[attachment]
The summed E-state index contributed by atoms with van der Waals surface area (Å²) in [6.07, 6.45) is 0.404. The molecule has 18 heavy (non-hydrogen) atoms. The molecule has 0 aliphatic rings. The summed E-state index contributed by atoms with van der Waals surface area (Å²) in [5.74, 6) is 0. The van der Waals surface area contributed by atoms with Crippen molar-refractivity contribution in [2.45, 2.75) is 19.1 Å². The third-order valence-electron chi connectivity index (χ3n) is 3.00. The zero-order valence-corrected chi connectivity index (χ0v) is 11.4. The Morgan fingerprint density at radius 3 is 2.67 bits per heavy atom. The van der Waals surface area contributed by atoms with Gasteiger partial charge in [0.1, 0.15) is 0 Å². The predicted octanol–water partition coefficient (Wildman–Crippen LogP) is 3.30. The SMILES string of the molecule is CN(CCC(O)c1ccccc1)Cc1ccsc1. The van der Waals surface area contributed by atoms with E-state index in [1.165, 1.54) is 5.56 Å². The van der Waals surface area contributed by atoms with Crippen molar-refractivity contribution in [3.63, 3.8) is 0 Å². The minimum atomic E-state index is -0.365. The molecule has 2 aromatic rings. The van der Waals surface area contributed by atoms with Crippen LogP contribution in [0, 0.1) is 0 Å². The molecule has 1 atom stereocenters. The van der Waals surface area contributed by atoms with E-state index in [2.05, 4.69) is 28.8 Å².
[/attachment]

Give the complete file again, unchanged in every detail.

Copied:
The summed E-state index contributed by atoms with van der Waals surface area (Å²) in [6.07, 6.45) is 0.404. The molecule has 18 heavy (non-hydrogen) atoms. The molecule has 0 aliphatic rings. The summed E-state index contributed by atoms with van der Waals surface area (Å²) in [5.74, 6) is 0. The van der Waals surface area contributed by atoms with Crippen molar-refractivity contribution in [2.45, 2.75) is 19.1 Å². The third-order valence-electron chi connectivity index (χ3n) is 3.00. The zero-order valence-corrected chi connectivity index (χ0v) is 11.4. The Morgan fingerprint density at radius 3 is 2.67 bits per heavy atom. The van der Waals surface area contributed by atoms with Gasteiger partial charge in [0.1, 0.15) is 0 Å². The predicted octanol–water partition coefficient (Wildman–Crippen LogP) is 3.30. The SMILES string of the molecule is CN(CCC(O)c1ccccc1)Cc1ccsc1. The van der Waals surface area contributed by atoms with E-state index in [1.165, 1.54) is 5.56 Å². The van der Waals surface area contributed by atoms with Crippen molar-refractivity contribution in [3.63, 3.8) is 0 Å². The minimum atomic E-state index is -0.365. The molecule has 2 aromatic rings. The van der Waals surface area contributed by atoms with Crippen LogP contribution in [0, 0.1) is 0 Å². The molecule has 1 atom stereocenters. The van der Waals surface area contributed by atoms with E-state index in [2.05, 4.69) is 28.8 Å².